External investment in Facebook is still quite new, since the company only opened its doors to traders on May 18th. On that first day all seemed well with the company, and stock prices rocketed. After the excitement of the first day, the service's share prices dropped. They began at $38 per share and reached a peak of more than $42 dollars, but this was short-lived.
On Tuesday, July 31, stocks in Facebook were as low as $21.61 each. That's a drop of 43% from their opening prices. It's closer to a 50% drop from their peak, if you consider it that way. The graph below documents the rise and fall of stock prices in the company over the first week of trading. Just remember that the line is now running lower than it was even then. It isn't a pretty picture.
This was a week after the service began trading. It hasn't gotten any prettier since then.
When August 16th rolls around, those stock prices could drop even further. Company insiders are allowed to sell their shares from that point. An insider denotes an officer, director, or employee. Insiders hold 268 million shares in the company, and August 16th is 91 days after they received their shares. From then on they can shift their stocks, potentially flooding the market with them and dropping them even further.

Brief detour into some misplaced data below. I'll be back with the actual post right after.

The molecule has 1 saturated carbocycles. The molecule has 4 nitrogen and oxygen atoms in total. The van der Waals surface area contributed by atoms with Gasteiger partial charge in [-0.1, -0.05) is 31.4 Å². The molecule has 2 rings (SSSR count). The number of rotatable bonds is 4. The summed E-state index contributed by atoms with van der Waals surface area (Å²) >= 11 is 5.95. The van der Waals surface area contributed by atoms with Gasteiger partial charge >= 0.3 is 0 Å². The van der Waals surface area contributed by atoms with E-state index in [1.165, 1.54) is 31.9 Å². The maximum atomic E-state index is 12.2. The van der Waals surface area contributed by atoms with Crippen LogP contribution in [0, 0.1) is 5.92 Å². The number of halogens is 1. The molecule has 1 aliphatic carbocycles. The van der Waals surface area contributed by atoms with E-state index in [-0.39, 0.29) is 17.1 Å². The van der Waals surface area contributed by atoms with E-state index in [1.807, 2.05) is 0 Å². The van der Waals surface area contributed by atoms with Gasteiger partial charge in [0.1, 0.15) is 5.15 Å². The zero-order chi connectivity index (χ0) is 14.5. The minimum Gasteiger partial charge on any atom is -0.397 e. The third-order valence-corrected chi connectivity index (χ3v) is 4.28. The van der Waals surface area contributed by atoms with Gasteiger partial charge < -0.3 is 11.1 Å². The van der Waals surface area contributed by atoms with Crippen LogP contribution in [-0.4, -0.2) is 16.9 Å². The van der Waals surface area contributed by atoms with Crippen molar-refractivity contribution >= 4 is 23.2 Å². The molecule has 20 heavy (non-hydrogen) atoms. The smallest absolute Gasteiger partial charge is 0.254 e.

For a service that seemed so promising in the first 24 hours, Facebook has had a remarkable fall from grace. It is now considered to have been the second worst performer on the stock markets this year. It still has some way to go to take the first place for disappointment. At the moment, the Iowa-based Renewable Energy Group has that honor. Their stocks dropped by 51% from their opening prices. Facebook has some distance to go to beat REG, but its performance so far this year has been underwhelming, to say the least of it.